There are several ways to get a number that represents "the time right now."  Some of them wrap; some of them don't.

Some that wrap:

Some that don't:

  • time()  (well, this will wrap in 2038... unless you use the 64-bit version... which is the default...)
  • DateTime.Now

A common programming meme is to start an operation and then wait for it to complete... but give up after a certain preset "timeout."  There are multi-threaded ways of doing this that are perhaps better, but for better or worse, there is a fair amount of code out there that looks like this:

StartSomething();

while ( ! Done() ) {
    if ( BeenWaitingTooLong(Timeout) ) { break; }

    WaitABit();
}

if ( Done() ) {
    Great();
} else {
    Darn();
}

For this post I want to focus on the BeenWaitingTooLong(Timeout) snippet emphasized above.  If the timing function being used wraps, it is all too easy to get this to work most of the time... when it's just as easy to get it to work all of the time.  Alas, the consequences of software that works most of the time tend to be more severe than software that never works.

I wouldn't last long in the banking business being accurate most of the time! -- The Music Man

I'll use GetTickCount() for these examples, but I want to emphasize that the same malady affects all of the wrappy time counters.

Here are some different ways to do it:

StartSomething();

DWORD msTimeout = 10 * 1000; // give up after ten seconds
DWORD msAtStart = GetTickCount();

// assume Done() always returns within, say, a day
while ( ! Done() ) {
    if (
        // most of the time, these are the same.
        // which one will always work?
        // GetTickCount() - msAtStart > msTimeout
        // GetTickCount() - msTimeout > msAtStart
        // GetTickCount() > msAtStart + msTimeOut
    ) { break; }

    // assume that WaitABit() always returns within, say, a day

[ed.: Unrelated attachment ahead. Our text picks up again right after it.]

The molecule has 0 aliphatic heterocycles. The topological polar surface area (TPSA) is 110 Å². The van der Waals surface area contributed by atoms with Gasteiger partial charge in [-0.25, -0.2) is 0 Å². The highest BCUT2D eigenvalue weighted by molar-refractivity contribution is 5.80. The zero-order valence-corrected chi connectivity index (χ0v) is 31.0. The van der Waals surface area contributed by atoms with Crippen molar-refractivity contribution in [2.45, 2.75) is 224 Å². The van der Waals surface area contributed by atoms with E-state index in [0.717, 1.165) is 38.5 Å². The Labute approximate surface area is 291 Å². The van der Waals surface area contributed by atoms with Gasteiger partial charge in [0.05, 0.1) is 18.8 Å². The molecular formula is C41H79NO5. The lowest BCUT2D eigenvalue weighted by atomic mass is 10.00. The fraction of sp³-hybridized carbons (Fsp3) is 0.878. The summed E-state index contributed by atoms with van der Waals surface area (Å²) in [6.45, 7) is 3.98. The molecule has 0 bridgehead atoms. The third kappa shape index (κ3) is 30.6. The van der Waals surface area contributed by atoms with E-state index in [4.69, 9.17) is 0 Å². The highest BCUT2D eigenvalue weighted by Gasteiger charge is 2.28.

WaitABit();
}

if ( Done() ) {
    Great();
} else {
    Darn();
}

The correct answer is:

GetTickCount() - msAtStart > msTimeout

The other two will work most of the time, but will occasionally fail.

There's an easy rule I use to always remember the right one.

When dealing with a clock that wraps, only compare intervals.

Allow me to redecorate my variable names using Joel Spolsky's "Making Wrong Code Look Wrong" technique.

StartSomething();

DWORD intervalTimeout = 10 * 1000; // give up after ten seconds
DWORD instantStart = GetTickCount();

// assume Done() always returns within, say, a day
while ( ! Done() ) {
    if (
        // which one will always work?
        // GetTickCount() - instantAtStart > intervalTimeout
        // GetTickCount() - intervalTimeout > instantAtStart
        // GetTickCount() > instantAtStart + intervalTimeout

    ) { break; }

    // assume that WaitABit() always returns within, say, a day
    WaitABit();
}

if ( Done() ) {
    Great();
} else {
    Darn();
}

Some thought experiments immediately fall out of this.

  • instantA + intervalX = instantB (instantB is later than instantA)
  • instantA - intervalX = instantB (instantB is earlier than instantA)
  • instantB - instantA = intervalX  (instantB is later than instantA)
  • intervalX - intervalY = intervalZ (intervalZ < intervalX; intervalY < intervalX)
  • intervalX + intervalY = intervalZ (intervalZ > intervalX; intervalZ > intervalX)
Some "it is wrong because it looks wrong" rules fall out of this too...
  • instantA + instantB is always a bug due to wrapping
    • Yes, even in (instantA + instantB) / 2
    • Correct version is instantA + (instantB - instantA) / 2
  • instantA < instantB is always a bug
Once you get used to applying the Hungarian in your head, you can catch all sorts of bugs... and avoid introducing them yourself :-)

A word of warning... this isn't foolproof.  The assumptions about Done() and WaitABit() returning reasonably promptly are very important.  If your intervals start getting large on the wrapping scale, things start getting very difficult... I personally recommend avoiding that situation by switching to another way of measuring time that can handle the kind of intervals you need.